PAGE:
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This screen shot shows the locations of bear-sightings reported to Merrimack Police since Jan. 1. Similar maps are online, showing monthly locations of vehicle stops, burglaries, accidents and thefts from motor vehicles.
Friday, April 27, 2012

Bear sightings, and other police reports, mapped by Merrimack PD

MERRIMACK - Lots of vehicle stops along Naticook Road. A cluster of vehicle thefts near Front Street in January. Bear sightings here, there and elsewhere.

Those are part of life in Merrimack, as shown on the newest public information tool from the Police Department: monthly maps showing service calls for various subjects.

"We're interested in giving people as much information as we can, in a form that's affordable," said Police Chief Mark Doyle of the "Call Mapping" function, which launched on the department's website Monday.

The department used an off-the-shelf Microsoft program called MapPoint, which takes the data from their computer-aided dispatch system and turns it into a map, with "pins" marking calls. Once a month, the department takes a digital snapshot of maps in PDF form and posts them online.

"It takes very little time out of the day," Doyle said.

The result isn't interactive and updated daily, but it still gives a view of police activity that was previously difficult for casual residents to find, Doyle said.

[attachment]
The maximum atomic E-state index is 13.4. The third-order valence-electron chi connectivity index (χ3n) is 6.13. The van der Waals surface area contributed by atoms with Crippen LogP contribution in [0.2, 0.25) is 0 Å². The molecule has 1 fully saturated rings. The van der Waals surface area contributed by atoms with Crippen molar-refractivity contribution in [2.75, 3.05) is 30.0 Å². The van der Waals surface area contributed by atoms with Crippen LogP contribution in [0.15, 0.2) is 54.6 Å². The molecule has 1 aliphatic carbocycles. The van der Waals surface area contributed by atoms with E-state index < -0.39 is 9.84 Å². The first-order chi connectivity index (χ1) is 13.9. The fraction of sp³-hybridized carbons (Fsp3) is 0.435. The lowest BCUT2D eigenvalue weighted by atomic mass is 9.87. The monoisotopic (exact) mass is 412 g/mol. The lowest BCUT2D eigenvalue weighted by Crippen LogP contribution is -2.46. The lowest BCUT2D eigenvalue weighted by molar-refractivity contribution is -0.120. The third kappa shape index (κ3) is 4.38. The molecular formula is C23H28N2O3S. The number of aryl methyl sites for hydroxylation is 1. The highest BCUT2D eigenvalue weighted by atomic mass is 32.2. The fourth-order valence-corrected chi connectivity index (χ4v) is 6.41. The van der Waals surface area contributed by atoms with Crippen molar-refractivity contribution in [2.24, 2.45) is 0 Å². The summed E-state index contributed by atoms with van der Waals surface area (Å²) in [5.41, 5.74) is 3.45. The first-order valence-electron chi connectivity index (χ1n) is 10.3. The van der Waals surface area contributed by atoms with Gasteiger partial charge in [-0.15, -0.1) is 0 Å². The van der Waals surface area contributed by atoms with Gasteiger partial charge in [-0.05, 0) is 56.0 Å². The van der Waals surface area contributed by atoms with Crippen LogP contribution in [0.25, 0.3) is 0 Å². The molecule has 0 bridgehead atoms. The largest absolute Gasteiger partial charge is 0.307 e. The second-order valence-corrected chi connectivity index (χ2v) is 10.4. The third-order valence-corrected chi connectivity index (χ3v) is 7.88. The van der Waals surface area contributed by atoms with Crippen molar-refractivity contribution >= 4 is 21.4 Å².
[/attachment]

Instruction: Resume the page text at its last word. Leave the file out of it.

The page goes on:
The Nashua Police Department has teamed up with The Telegraph to produce a crime map hosted on The Telegraph's Police, Crime and Public Safety page.

The Hudson Police Department has had a similar map for some time on its website. It shows maps for each month's worth of service calls about criminal mischief, reportable accidents and thefts.

The Merrimack maps show monthly calls for all vehicle stops, for reportable accidents (those with more than $1,000 in damage), for burglaries and for thefts from motor vehicles.

There's also a map showing the four bear sightings reported in town since Jan. 1. That's part of the mix because, as Doyle said, "people are interested in bears."

These maps were chosen because they showed topics of general interest, Doyle said, but other maps may be added to the mix as the department gets used to the process.

"We want to walk before we run, put up what we think people would want to know," he said.

The Police Department is gathering suggestions in town and online about other possible maps. One possibility? Reports of vandalism.

The idea of such information is to get people thinking about what's happening in their community.

"They'll see it, say, 'I didn't know this was happening - I saw something the other night, maybe I should call the police,' " he said. "People want this kind of information."

David Brooks can be reached at 594-6531 or